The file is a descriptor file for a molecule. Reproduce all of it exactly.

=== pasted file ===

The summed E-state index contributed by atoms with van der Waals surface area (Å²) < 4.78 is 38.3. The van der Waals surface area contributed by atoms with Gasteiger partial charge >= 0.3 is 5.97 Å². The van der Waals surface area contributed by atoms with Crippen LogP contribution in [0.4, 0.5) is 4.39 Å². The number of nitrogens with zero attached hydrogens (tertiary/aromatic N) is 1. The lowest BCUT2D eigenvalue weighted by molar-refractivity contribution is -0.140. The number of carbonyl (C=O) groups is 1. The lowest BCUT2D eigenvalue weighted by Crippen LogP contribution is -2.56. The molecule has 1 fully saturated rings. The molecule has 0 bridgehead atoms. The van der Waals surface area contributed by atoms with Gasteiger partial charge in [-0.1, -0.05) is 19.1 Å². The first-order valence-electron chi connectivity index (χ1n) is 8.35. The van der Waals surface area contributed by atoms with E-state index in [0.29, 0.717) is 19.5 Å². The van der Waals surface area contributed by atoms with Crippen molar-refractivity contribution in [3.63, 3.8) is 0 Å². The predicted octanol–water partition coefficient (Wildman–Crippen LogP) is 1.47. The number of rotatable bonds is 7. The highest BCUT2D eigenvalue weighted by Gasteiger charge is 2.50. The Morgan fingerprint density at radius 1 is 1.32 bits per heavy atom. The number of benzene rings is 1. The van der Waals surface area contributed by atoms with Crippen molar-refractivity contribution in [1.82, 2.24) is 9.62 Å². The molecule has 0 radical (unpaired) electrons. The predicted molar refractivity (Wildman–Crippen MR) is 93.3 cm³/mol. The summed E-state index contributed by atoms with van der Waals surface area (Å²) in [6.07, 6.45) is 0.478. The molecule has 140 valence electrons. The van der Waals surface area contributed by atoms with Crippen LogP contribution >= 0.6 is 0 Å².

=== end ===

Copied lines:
The summed E-state index contributed by atoms with van der Waals surface area (Å²) < 4.78 is 38.3. The van der Waals surface area contributed by atoms with Gasteiger partial charge >= 0.3 is 5.97 Å². The van der Waals surface area contributed by atoms with Crippen LogP contribution in [0.4, 0.5) is 4.39 Å². The number of nitrogens with zero attached hydrogens (tertiary/aromatic N) is 1. The lowest BCUT2D eigenvalue weighted by molar-refractivity contribution is -0.140. The number of carbonyl (C=O) groups is 1. The lowest BCUT2D eigenvalue weighted by Crippen LogP contribution is -2.56. The molecule has 1 fully saturated rings. The molecule has 0 bridgehead atoms. The van der Waals surface area contributed by atoms with Gasteiger partial charge in [-0.1, -0.05) is 19.1 Å². The first-order valence-electron chi connectivity index (χ1n) is 8.35. The van der Waals surface area contributed by atoms with E-state index in [0.29, 0.717) is 19.5 Å². The van der Waals surface area contributed by atoms with Crippen molar-refractivity contribution in [3.63, 3.8) is 0 Å². The predicted octanol–water partition coefficient (Wildman–Crippen LogP) is 1.47. The number of rotatable bonds is 7. The highest BCUT2D eigenvalue weighted by Gasteiger charge is 2.50. The Morgan fingerprint density at radius 1 is 1.32 bits per heavy atom. The number of benzene rings is 1. The van der Waals surface area contributed by atoms with Crippen molar-refractivity contribution in [1.82, 2.24) is 9.62 Å². The molecule has 0 radical (unpaired) electrons. The predicted molar refractivity (Wildman–Crippen MR) is 93.3 cm³/mol. The summed E-state index contributed by atoms with van der Waals surface area (Å²) in [6.07, 6.45) is 0.478. The molecule has 140 valence electrons. The van der Waals surface area contributed by atoms with Crippen LogP contribution >= 0.6 is 0 Å².